Father and Handicap: A difficult combination?
On Father’s Day, fathers celebrate their fatherhood. And how can being a father and having a disability work together?
A few weeks after Mother’s Day, always on Ascension Day, there is the male counterpart: Father’s Day. 2009, it fell on 21st May. So one day in honour of the patriarchy? Hardly. First, patriarchal structures are – thanks to Enlightenment – in this country rare to find, and secondly on Father’s Day, rather different things stand in the centre: the family or male bonding.
A Berlin tradition: men days
The so-called “Herrentagen” (Gentlemen days), as many East Germans like to refer to Father’s Day, play an important role in the introduction of young men to manhood. But also in the West, men usually take trips. Groups of men hop from one inn to the next or have barbecues at the lake’s side. And usually, a lot of alcohol is consumed. This is confirmed by the Federal Statistical Office with a sad record: alcohol-related accidents happen on Father’s Day three times more often than the annual average – and this unfortunately can turn non-disabled dads into disabled ones.
Men can help it
But there are also men who experience Father’s Day quite differently. Namely, with their family – whether as a father or as grown-up son with his dad. Klaus, wheelchair user and father of an eight year old daughter for example. He goes on vacation with his parents. Also Edmund, deaf, will spend Father’s Day without his teenage children and probably take a bike ride or go hiking.
What Father’s Day means for men leaves minds divided. Edmund attaches high value to this date, even though he sees a certain commercial aspect, especially on Mother’s Day. He feels this certainly recognised as the father on Father’s Day, because he too, takes care of the children. Klaus on the other hand considers Father’s Day to be “complete rubbish”. For him, every day is Father’s Day anyway. Critical opinion from Gunther*, who lives with an amputation and is father of a nine year old boy. He cannot understand Father’s Day, contrary to Mother’s Day, “this only ends up in a drinking orgy.”
Becoming a father is not difficult … right?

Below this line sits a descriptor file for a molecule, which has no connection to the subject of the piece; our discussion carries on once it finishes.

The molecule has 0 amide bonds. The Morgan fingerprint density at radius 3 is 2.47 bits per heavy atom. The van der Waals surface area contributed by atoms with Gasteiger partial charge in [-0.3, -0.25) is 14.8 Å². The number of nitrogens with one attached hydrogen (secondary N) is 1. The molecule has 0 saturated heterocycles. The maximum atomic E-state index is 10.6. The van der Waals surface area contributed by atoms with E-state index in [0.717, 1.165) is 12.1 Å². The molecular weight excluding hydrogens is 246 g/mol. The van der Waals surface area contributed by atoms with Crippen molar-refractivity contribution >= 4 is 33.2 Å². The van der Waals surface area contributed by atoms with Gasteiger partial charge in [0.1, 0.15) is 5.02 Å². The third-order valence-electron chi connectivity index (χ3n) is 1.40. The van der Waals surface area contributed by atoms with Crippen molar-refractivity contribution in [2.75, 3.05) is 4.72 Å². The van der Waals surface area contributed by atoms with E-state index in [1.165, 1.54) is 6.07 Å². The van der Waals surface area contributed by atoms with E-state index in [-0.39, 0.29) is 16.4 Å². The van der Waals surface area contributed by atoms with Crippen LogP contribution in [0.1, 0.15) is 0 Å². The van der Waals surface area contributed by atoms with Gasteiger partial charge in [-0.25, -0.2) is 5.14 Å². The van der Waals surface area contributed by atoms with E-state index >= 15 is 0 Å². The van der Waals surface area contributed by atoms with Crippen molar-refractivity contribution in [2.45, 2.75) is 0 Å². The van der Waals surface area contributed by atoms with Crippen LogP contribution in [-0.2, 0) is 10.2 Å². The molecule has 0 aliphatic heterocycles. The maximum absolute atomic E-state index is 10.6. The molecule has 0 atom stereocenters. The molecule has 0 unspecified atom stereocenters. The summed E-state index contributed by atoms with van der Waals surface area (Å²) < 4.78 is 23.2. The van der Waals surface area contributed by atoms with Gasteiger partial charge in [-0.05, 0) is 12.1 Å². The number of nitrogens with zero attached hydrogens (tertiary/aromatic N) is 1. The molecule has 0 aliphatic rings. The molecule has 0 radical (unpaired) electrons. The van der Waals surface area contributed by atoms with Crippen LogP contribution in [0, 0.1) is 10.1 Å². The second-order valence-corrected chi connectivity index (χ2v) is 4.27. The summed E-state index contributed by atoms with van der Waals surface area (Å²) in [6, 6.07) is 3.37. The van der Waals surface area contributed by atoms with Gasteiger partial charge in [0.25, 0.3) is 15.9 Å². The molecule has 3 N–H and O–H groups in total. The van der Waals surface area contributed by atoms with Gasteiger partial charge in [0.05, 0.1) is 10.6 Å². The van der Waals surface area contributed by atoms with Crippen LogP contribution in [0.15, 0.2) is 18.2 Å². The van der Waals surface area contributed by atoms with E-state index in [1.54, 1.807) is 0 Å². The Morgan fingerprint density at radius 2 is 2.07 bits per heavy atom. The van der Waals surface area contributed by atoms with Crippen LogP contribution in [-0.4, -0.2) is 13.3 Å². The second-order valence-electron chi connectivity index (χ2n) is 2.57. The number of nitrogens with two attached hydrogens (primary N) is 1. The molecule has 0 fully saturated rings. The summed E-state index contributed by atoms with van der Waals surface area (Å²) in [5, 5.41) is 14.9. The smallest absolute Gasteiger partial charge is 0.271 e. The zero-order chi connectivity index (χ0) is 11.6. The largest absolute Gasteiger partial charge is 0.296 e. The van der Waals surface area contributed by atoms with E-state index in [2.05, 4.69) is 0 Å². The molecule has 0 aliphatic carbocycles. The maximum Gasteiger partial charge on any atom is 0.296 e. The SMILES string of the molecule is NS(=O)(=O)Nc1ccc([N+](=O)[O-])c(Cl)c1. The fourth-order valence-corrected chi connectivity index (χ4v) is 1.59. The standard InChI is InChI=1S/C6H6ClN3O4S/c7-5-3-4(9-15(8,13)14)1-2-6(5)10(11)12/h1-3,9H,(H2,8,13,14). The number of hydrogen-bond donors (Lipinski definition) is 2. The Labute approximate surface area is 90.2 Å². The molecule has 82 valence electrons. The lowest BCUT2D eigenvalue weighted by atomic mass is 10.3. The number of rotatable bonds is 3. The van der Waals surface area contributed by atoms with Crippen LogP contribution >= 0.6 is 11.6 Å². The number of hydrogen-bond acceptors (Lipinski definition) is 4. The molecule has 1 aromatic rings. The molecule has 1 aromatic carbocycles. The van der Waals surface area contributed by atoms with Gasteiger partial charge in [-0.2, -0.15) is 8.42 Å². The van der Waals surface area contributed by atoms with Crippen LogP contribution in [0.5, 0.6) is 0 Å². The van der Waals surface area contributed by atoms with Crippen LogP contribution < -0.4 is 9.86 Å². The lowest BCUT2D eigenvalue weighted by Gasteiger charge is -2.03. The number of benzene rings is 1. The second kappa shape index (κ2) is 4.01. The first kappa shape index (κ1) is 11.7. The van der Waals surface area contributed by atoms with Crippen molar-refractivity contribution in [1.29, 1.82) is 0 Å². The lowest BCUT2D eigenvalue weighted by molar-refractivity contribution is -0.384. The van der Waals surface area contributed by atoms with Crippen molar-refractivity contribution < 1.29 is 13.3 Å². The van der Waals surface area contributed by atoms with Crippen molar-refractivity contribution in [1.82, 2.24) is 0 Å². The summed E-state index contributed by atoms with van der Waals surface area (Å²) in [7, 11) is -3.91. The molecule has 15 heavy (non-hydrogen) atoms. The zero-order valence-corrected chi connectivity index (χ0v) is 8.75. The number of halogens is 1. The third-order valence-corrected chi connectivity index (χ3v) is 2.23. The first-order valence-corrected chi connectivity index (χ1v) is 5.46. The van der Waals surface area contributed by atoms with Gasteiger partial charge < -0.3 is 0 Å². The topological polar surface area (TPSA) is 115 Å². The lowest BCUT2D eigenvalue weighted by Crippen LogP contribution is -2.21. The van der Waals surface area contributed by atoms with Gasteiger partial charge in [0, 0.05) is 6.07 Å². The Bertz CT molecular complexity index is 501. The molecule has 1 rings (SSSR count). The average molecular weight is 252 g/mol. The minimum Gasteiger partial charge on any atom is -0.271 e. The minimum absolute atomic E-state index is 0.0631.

Almost all of these fathers had the wish to have children which they realised someday – despite disability. Edmund did not feel his hearing disability to be an obstacle for becoming a father. For him and his also deaf wife, it did not matter whether they will have deaf or hearing children. ”
A handicap is only a question of organising life”, says Gunther. Only Klaus had doubts – he thought at first that it would not work. His wife helped him to overcome these concerns.
Is this only clap speaking? No
Especially with people who have deal with their offspring in addition to their disability, often from a certain vitality, a healthy dose of optimism. Not infrequently, children of parents with disabilities become open, self-confident people. Even though the social awareness for people with disabilities gradually rises, they still face barriers. But many a father knows: It’s worth the fight. Especially if you have children with a disability .
Never “asked for help”
Claims Gunther. However, not all disabled fathers can go without external support as he does. Sometimes, it is simply the physical limitations that complicate “normal” life – as for example when changing nappies or going to the paediatrician. To this, strong support could come in the form of an educational assistance. Specific educational issues, or even one’s own psychological coping is why organisations and service centres offer counselling. For more information about educational assistance, please visit the links below.
A well-deserved day for Dads
Each of these fathers – Gunther, Edmund, and Klaus – will celebrate the day in their own way: with the family, on a trip or a vacation.
You and all the other fathers – especially those with a disability – we wish you a great Father’s Day, have a nice Ascension Day or simply a pleasant 21st May!